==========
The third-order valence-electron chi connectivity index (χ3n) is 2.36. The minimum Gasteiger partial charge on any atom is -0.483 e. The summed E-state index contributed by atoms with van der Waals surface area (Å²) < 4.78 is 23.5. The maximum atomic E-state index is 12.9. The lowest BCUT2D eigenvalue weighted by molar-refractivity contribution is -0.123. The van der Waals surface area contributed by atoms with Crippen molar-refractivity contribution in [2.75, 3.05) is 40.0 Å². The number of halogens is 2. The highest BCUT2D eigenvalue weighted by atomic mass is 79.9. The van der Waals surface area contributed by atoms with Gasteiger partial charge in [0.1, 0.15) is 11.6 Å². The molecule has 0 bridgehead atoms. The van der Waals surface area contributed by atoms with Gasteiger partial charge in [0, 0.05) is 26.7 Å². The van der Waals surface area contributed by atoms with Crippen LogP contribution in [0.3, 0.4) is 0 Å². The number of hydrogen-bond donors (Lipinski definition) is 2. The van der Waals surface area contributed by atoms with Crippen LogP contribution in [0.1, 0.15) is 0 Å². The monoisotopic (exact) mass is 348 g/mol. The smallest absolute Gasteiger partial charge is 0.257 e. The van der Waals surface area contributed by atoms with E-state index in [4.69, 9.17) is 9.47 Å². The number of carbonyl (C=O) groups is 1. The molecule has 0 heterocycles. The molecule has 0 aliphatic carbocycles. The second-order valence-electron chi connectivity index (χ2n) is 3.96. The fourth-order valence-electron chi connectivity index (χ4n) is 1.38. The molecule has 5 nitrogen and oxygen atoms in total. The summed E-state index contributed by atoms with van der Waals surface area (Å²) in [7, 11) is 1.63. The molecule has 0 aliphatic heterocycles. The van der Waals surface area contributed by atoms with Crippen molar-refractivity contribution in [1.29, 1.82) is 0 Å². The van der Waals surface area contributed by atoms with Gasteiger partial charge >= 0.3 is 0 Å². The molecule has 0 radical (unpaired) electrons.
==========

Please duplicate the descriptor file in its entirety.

The third-order valence-electron chi connectivity index (χ3n) is 2.36. The minimum Gasteiger partial charge on any atom is -0.483 e. The summed E-state index contributed by atoms with van der Waals surface area (Å²) < 4.78 is 23.5. The maximum atomic E-state index is 12.9. The lowest BCUT2D eigenvalue weighted by molar-refractivity contribution is -0.123. The van der Waals surface area contributed by atoms with Crippen molar-refractivity contribution in [2.75, 3.05) is 40.0 Å². The number of halogens is 2. The highest BCUT2D eigenvalue weighted by atomic mass is 79.9. The van der Waals surface area contributed by atoms with Gasteiger partial charge in [0.1, 0.15) is 11.6 Å². The molecule has 0 bridgehead atoms. The van der Waals surface area contributed by atoms with Gasteiger partial charge in [0, 0.05) is 26.7 Å². The van der Waals surface area contributed by atoms with Crippen LogP contribution in [0.3, 0.4) is 0 Å². The number of hydrogen-bond donors (Lipinski definition) is 2. The van der Waals surface area contributed by atoms with Crippen LogP contribution in [0.1, 0.15) is 0 Å². The monoisotopic (exact) mass is 348 g/mol. The smallest absolute Gasteiger partial charge is 0.257 e. The van der Waals surface area contributed by atoms with E-state index in [4.69, 9.17) is 9.47 Å². The number of carbonyl (C=O) groups is 1. The molecule has 0 heterocycles. The molecule has 0 aliphatic carbocycles. The second-order valence-electron chi connectivity index (χ2n) is 3.96. The fourth-order valence-electron chi connectivity index (χ4n) is 1.38. The molecule has 5 nitrogen and oxygen atoms in total. The summed E-state index contributed by atoms with van der Waals surface area (Å²) in [7, 11) is 1.63. The molecule has 0 aliphatic heterocycles. The van der Waals surface area contributed by atoms with Crippen molar-refractivity contribution in [1.29, 1.82) is 0 Å². The van der Waals surface area contributed by atoms with Gasteiger partial charge >= 0.3 is 0 Å². The molecule has 0 radical (unpaired) electrons.